Friday, June 29, 2012

A rusty red piece of history

IMAGINE this piece of small car chugging running around the island on narrow railroad tracks transporting sugarcane from the fields to the processing plants and contributing its small share into what made Saipan’s sugar industry boom in the late 1920s.
This piece of red rusty sugar train displayed at the front part of the Sugar King Park in Garapan has always been there for as long as anyone remembers.
Lately, this sugar train relic has been reclaiming history as a site for couples on pre-nuptial or wedding shoots or as backdrop for fashion shoots. Thousands of images of this historical piece are posted in popular networking sites such as Facebook, photoblogs, and other websites—all taken by tourists, amateurs, hobbyists  or professional photographers.
Last Saturday, I finally got the chance to to inspect this sugar train up close. It was not one of my stop-shoot-run errands but I had plenty of time to relax and enjoy the park.
Rusty as the pieces of steel are, they still look sturdy. The single trailer attached to the train looks like it could still do a lot of work despite its exposure to the harsh elements of nature.
Slowly running my fingers on parts of the train, I couldn’t help but imagine what it looked like when this train was in its heydays—when it was always loaded with sugar cane running along the tracks, handling sharp curves wihtout letting go of its precious cargo.
History tells us that sugarcane became the economic backbone of the CNMI throughout the 1930’s, and this little red rusty car had played a big role in that economic boom.
This rusty yet powerful piece of history stands proudly in its place today—a reminder of the famous Sugar King Haruji Matsue who saw a bright future in the islands.
On a sad note, although the rustic volumes of history in this little car is appealing, some people just don’t care. Bottles and soda cans and plastic wrappers always adorn this piece of historical ‘junk.’
Got some spare time in your hands? Why don’t you stop by and have a few minutes to board a time machine and take a trip back to the 1920s and 1930s where the very ground you are standing was a huge sugar plantation? The key to the time machine is within your reach—through a red rusty piece of history called the Sugar Train.
First published HERE

Friday, June 22, 2012

Sailing Slow

THE invitation to go sailing in one of the sailboats peacefully tied to the dock of Smiling Cove Marina was one I did not hesitate to jump at a couple of weeks back.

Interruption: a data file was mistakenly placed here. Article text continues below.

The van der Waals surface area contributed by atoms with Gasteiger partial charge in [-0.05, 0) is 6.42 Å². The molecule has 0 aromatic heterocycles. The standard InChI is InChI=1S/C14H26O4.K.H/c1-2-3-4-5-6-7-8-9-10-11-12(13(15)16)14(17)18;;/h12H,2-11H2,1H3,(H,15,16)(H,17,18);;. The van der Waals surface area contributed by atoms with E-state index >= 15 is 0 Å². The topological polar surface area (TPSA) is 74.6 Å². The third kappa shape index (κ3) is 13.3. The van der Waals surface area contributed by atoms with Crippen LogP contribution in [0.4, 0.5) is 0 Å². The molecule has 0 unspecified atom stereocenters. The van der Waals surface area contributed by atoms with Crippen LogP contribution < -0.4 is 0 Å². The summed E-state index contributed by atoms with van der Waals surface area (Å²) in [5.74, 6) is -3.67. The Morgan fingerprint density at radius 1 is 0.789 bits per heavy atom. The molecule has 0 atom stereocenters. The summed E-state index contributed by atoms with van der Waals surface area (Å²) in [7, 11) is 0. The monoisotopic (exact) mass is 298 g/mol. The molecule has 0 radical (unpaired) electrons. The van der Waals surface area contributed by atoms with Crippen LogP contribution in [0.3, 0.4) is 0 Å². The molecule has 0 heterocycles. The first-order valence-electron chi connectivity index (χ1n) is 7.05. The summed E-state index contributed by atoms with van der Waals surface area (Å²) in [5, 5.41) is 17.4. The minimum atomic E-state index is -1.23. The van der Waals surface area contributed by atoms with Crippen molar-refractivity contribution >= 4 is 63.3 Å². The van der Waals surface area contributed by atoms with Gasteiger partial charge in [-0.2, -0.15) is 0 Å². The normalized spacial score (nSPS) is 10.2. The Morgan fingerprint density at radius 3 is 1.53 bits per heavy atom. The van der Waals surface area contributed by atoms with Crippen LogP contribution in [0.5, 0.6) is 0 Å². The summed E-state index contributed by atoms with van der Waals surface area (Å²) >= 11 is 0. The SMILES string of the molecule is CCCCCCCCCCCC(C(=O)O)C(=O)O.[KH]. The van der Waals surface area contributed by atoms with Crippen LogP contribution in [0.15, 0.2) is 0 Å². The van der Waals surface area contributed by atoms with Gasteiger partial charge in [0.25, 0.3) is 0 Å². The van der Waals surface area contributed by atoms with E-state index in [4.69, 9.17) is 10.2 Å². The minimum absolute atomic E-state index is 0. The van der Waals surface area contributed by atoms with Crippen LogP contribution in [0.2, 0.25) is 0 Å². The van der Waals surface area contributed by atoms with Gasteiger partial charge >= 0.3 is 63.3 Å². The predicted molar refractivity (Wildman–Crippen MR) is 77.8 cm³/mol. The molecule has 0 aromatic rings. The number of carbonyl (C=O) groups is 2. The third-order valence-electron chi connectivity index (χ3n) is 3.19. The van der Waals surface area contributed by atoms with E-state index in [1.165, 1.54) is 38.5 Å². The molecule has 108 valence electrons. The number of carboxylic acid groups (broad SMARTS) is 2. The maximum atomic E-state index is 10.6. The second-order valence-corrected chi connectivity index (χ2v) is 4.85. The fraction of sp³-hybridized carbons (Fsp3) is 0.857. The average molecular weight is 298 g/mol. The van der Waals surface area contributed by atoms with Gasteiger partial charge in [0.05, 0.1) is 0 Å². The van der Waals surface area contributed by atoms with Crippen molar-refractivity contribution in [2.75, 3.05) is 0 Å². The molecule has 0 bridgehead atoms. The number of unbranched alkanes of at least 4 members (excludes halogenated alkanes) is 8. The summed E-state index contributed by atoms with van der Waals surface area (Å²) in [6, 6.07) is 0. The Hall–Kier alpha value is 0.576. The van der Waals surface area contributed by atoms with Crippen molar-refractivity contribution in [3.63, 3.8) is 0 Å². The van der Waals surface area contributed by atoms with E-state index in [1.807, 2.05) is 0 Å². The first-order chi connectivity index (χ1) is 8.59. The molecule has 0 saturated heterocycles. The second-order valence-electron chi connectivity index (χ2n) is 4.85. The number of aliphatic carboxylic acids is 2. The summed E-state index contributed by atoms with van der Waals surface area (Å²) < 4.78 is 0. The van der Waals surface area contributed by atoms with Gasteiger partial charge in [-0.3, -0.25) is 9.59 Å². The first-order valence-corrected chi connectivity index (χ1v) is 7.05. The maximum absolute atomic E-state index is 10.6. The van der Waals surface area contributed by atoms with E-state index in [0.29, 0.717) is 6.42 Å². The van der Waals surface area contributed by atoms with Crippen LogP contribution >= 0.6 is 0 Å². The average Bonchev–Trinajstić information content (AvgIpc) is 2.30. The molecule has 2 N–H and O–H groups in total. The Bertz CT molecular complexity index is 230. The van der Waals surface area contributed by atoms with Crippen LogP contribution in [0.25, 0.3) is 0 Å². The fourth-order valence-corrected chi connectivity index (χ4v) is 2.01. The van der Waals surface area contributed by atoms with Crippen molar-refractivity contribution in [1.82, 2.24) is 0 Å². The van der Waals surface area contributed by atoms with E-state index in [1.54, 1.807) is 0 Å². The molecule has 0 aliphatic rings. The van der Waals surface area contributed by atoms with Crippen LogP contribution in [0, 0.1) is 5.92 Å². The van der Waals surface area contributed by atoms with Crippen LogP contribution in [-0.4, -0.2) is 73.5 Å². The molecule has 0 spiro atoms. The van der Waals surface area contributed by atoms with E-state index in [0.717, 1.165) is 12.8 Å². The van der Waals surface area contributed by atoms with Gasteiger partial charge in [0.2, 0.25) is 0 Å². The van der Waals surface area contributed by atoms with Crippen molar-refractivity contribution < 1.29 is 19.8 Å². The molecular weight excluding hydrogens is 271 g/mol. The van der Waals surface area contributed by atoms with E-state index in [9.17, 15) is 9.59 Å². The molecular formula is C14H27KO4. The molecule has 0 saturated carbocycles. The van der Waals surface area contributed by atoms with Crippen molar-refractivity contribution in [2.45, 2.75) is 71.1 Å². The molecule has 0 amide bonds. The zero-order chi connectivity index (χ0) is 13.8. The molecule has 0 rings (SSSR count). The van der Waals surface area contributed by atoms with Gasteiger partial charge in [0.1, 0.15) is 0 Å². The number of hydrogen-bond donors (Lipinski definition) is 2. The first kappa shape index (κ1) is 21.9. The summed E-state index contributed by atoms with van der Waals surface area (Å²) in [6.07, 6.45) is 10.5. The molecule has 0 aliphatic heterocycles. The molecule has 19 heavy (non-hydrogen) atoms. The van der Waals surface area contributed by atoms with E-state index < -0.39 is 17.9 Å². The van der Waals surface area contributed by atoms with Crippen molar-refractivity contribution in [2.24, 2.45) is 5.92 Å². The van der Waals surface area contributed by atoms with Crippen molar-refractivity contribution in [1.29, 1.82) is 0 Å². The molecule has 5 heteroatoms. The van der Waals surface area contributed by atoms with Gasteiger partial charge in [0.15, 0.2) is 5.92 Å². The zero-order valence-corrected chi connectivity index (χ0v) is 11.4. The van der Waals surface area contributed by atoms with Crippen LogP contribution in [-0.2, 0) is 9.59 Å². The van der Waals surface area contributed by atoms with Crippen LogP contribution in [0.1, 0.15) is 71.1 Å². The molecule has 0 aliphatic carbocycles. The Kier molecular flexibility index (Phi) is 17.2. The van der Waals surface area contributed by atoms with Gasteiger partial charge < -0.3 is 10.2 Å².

The bright afternoon sun shot painful rays in our unprotected skin but it was one adventure I was not willing to quash with the fear of a few sunburns. We drove to the Smiling Cove and for the first time, I had the chance to walk on the floating docks—a chance that only boat owners and their friends usually have.
At the end of the long dock wedged in between two other sailboats was the Zen, owned by friend Matt from NMC. I eyed the boat doubfully as I calculated there were six of us and it was not a big one but honestly, I was more concerned for my camera since I conveniently forgot to bring a plastic cover for it.
Friend Donna maneuvered the sailboat smoothly out of the cove and toward the open water of the Saipan lagoon. Matt and one other companion, Jason started unfurling the sails and suddenly the wind caught—which caught me by surprise. The sailboat tilted to a precarious angle which honestly alarmed me. I have boarded boats of different kinds even under the angriest of waves in the Pacific before, even survived an inflatable boat ride over Saipan’s choppy waters but that time was different. I was not prepared to die. Or drown my new camera which had me scrimping for a long time saving money to pay for it.
Matt removed one of the sails and the boat went upright again, this time sailing straightly on the not-so-calm waters.
With only single ropes acting as handholds around the boat, it was quite challenging having to jump to the other side when the boat tilts to one side and maintaining your balance so as not to fall off the sides but that added to the thrill.
As the sailing trip was unplanned, Matt didn’t have a GPS to guide us so we just sailed back and forth in the lagoon, enjoying the view from the sea and watching schools of fish swimming near the boat.
An hour later, we were rewarded with one of nature’s gifts bestowed on this side of the planet—a spectacular sunset which we raced to capture with our cameras. When the last rays of the sun was safely tucked beneath the horizon for the day, we slowly made our way back to the dock.
The cruise boats offering sunset dinner cruises for tourists and locals also started gliding back toward the dock. From a distance, we could see the passengers of the Stars and Stripes waving at us as they joined the festive dancing on deck.
With shaky feet, I jumped on the floating dock of the Smiling Cove Marina after the boat was securely tied, glad for the experience albeit unplanned. One day, look for the right time to experience slow sailing around Saipan’s waters. You will be surprised at what lies in store for you.

First published HERE